Oregon’s Labor Leverage Ratio Shows a Slightly Looser Labor Market

by Henry Fields

August 23, 2023

With extremely low unemployment, the job market remains tight. Businesses struggle to find workers and jobseekers encounter plentiful opportunities. However, by several measures the labor market may be slackening just a little at the edges.

One measure that has received a lot of attention recently is the “Labor Leverage Ratio (LLR)” popularized by economist Aaron Sojourner at the W.E. Upjohn Institute.

The LLR is very simple: it is the ratio between the number of voluntary quits and the number of layoffs or firings. Looking at these two numbers in relation to one another is a proxy for measuring how confident each side of the labor market is – the buyers (employers) and the sellers (workers).
Graph showing Labor Leverage Ratio Shows Oregon and U.S. Labor Market Loosening in 2023

The graph above shows the Labor Leverage Ratio in Oregon and the U.S. since 2008 in a three-month moving average to smooth out some of the extremes. Generally, Oregon has tracked closely with the U.S., although at most times since 2016 Oregon experienced a slightly higher ratio than the nation.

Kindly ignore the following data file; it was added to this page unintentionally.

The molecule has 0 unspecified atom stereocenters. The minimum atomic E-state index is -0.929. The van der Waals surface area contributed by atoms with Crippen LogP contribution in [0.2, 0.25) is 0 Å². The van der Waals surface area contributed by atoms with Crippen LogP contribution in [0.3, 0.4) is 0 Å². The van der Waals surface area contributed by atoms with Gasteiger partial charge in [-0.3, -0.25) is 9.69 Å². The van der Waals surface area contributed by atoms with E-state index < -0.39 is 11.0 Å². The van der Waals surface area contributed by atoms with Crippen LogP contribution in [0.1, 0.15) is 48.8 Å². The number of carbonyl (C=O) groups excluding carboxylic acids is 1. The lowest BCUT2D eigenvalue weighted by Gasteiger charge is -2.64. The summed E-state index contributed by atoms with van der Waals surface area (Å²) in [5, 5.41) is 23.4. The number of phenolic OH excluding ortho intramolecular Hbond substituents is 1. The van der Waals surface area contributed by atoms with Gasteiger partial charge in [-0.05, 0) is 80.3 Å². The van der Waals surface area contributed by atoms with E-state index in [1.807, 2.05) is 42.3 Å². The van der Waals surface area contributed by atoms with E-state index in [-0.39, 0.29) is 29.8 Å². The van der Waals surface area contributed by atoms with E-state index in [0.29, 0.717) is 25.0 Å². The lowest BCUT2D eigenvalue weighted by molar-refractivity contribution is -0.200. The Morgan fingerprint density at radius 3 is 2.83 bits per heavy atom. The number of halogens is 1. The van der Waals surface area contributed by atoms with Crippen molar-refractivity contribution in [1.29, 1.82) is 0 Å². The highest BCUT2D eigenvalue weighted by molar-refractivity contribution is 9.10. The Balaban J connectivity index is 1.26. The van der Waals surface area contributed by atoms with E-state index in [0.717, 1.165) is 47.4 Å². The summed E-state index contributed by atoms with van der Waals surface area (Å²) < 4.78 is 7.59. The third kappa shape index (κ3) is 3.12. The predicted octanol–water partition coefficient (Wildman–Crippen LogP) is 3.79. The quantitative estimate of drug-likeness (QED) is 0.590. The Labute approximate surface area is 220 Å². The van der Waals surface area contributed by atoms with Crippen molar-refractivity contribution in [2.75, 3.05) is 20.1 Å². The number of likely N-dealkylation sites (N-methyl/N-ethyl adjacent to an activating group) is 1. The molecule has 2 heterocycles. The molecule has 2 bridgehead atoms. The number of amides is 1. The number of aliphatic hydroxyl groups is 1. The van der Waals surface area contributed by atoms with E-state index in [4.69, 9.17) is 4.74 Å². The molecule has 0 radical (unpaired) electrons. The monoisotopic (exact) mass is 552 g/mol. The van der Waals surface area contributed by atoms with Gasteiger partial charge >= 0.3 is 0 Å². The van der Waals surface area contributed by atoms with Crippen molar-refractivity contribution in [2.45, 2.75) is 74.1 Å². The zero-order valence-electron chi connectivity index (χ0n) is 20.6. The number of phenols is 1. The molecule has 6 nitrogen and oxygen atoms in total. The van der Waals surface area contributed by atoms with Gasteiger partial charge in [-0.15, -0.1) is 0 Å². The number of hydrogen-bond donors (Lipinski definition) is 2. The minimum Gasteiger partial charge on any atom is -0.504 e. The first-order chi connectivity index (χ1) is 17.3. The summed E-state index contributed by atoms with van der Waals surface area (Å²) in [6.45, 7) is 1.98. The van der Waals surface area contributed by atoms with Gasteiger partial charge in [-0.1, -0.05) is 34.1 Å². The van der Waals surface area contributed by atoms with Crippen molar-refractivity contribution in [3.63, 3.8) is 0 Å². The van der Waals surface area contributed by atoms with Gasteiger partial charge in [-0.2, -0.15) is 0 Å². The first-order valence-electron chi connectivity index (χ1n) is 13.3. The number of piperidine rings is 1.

When the ratio is high, more people are quitting their jobs than are being laid off, signaling that workers are confident they can find employment and businesses are loath to lose workers. A ratio of greater than 1.0 is typical, which means in most months more people leave their job by their own choice than are fired. The exceptions are in the depths of recessions like 2009 or 2020, where layoffs spike and quits tend to decline.

In both Oregon and the U.S. the LLR has declined since peaks in 2022. Layoffs have increased slightly at the same time that quit totals have come down a bit since the middle of last year. Neither trend seems to signal a massive souring of the job market. The more likely explanation is a slight moderation of the extreme competition for workers experienced last year.

As you might expect, the LLR varies quite a bit by industry and state. You can explore differences by industry at the link defining the Labor Leverage Ratio at the beginning of this article.

The data to create this graph came from the Bureau of Labor Statistics’ Job Opening and Labor Turnover Survey (JOLTS), which releases data for the U.S., 50 states and D.C., as well as national data by industry. In May 2023, the most recent month of finalized data, Oregon had an LLR of 2.5, 30th among the states. The three states with the highest LLR were Arizona (4.1), Alabama (4.1), and Texas (3.5), while the three lowest states were Iowa (1.9), Rhode Island (1.9), and New Hampshire (1.5).

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